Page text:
Ferriar, John (DNB00)
|←Ferrey, Benjamin||Dictionary of National Biography, 1885-1900, Volume 18
|Ferrier, James Frederick→|
FERRIAR, JOHN (1761–1815), physician, son of the Rev. Alexander Ferriar or Ferrier, and his wife Mary Burn, was born at Oxnam, near Jedburgh, Roxburghshire, on 21 Nov. 1761. After his father's death in 1764 he was taken to the neighbourhood of Alnwick, where his mother married her second husband, Thomas Ilderton. Ferriar studied medicine at Edinburgh, and took his M.D. degree in 1781, the subject of his graduation thesis being ‘De Variola.’ On his marriage to Barbara Gair at Alnwick in 1782, he entered on the practice of his profession at Stockton-on-Tees, but about 1785 removed to Manchester, where he was soon brought into contact with the founders of the Literary and Philosophical Society of that town. The first paper he wrote for the society was ‘Of Popular Illusions, and more particularly of Modern Demonology.’ This was read in 1786, and was followed by an ‘Essay on the Dramatic Works of Massinger,’ which brought him into wide repute, and was afterwards reprinted by Gifford in his edition of ‘Massinger's Works’ (1805). In 1787 he wrote for the society ‘Observations on the Vital Principle,’ and subsequently contributed an ‘Account of an Ancient Monument in Hulne Abbey, Northumberland,’ illustrated by himself; ‘An Argument against the Doctrine of Materialism;’ ‘Comments on Sterne;’ and ‘Conjectures on the Use of the Ancient Terrassed Works at Orton Scarr.’ Some points in his paper on ‘Materialism’ were assailed by Dr. William Tattersall of Liverpool, to whom Ferriar rejoined in a bantering tone. In 1788 he wrote ‘The Puppet Shew: a Didactic Poem,’ and published ‘The Prince of Angola, a Tragedy altered from the play of Oroonoko (by T. Southern), and adapted to the circumstances of the Present Times’ (Manchester, 8vo).
On 8 Oct. 1789 he was appointed to the post of a physician of the Manchester Infirmary. An epidemic fever in the town was the means of drawing public notice to the wretched condition of the dwellings of the working classes, and led Ferriar to take an active and important part in causing the local authorities to pay more attention to sanitary laws. He urged especially the establishment of baths, the shortening of the protracted hours of labour of the factory children, and the closing or cleansing of insanitary dwellings. He was a principal worker in connection with the Manchester board of health, and with the establishment of fever-wards at Stockport.
The first volume of his ‘Medical Histories and Reflections’ was published in 1792, the second in 1795, and the third in 1798. They contained in a clear and simple style valuable discussions of sanitary matters and of cases and observations derived from his hospital practice. A second edition, with additions and omissions, came out in four volumes in 1810–13; and an American reprint was published at Philadelphia in 1816. In the second edition is ‘An Essay on the Medical Properties of the Foxglove,’ which was first issued separately in 1799. He is believed to have aided William Simmons in an acrimonious medical controversy with Dr. Hull in 1798–9, and to have helped Sir G. Philips in his pamphlet on ‘Reform in Parliament’ (1792).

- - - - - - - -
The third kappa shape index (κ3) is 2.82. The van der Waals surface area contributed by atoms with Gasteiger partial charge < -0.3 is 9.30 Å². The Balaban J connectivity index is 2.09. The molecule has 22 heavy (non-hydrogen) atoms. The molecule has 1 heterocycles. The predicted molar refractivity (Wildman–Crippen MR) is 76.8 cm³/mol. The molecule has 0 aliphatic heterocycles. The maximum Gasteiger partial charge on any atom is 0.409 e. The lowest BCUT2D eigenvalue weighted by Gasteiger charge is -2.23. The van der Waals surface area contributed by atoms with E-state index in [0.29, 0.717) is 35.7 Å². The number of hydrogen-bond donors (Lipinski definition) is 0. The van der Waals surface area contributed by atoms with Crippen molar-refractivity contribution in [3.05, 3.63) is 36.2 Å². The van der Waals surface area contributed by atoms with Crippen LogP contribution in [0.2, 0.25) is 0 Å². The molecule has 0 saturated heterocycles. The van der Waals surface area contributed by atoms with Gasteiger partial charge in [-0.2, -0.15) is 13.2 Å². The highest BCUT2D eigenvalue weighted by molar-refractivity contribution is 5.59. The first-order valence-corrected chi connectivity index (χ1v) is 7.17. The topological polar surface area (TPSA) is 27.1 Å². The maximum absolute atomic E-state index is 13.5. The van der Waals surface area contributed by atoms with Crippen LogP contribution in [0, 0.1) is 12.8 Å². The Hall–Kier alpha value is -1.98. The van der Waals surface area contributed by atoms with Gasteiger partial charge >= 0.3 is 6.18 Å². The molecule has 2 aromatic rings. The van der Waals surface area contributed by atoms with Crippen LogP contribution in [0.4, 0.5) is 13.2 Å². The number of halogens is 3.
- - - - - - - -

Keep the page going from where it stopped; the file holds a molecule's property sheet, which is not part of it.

Ferriar's best-known work is his ‘Illustrations of Sterne; with other Essays and Verses,’ printed at Manchester in 1798. The second edition (Warrington, 1812, 2 vols.) contains some additional pieces, but one of those given in the earlier collection and called ‘Knaster, an Elegy,’ is omitted. Sterne's obligations to the old French novelists and to Burton's ‘Anatomy of Melancholy’ are skilfully traced in this criticism, but Ferriar's intention was rather to illustrate his author than to convict him of plagiarism. One of the pieces in the second edition is an entertaining poem entitled ‘The Bibliomania, an Epistle to Richard Heber, Esq.,’ originally published in a shorter version at Warrington in 1809 (4to, 14 pp.). It was reprinted in the ‘Palatine Note-book,’ vol. ii. 1882. His last work was ‘An Essay towards a Theory of Apparitions,’ 1813, containing ingenious views on mental hallucinations.
He died at Manchester on 4 Feb. 1815, aged 53, and was buried at St. Mary's Church. His portrait, engraved by G. Bartolozzi, after a drawing by T. Stothard, was published shortly after his death. Two of his sons distinguished themselves by their bravery as members of the British Legion in Venezuela.[Memoir by J. E. Bailey in Palatine Note-book, ii. 65, 100; see also ibid. i. 178, ii. 45, 80, 127, 129, 192, 225, iv. 174; R. Angus Smith's Centenary of Science in Manchester, 1883; Edinb. Med. and Surg. Journal, 1815, xi. 268; Index Cat. of Libr. of Surgeon-General's Office, U.S. Army, iv. 659; Evans's Cat. of Engr. Portraits, ii. 151.]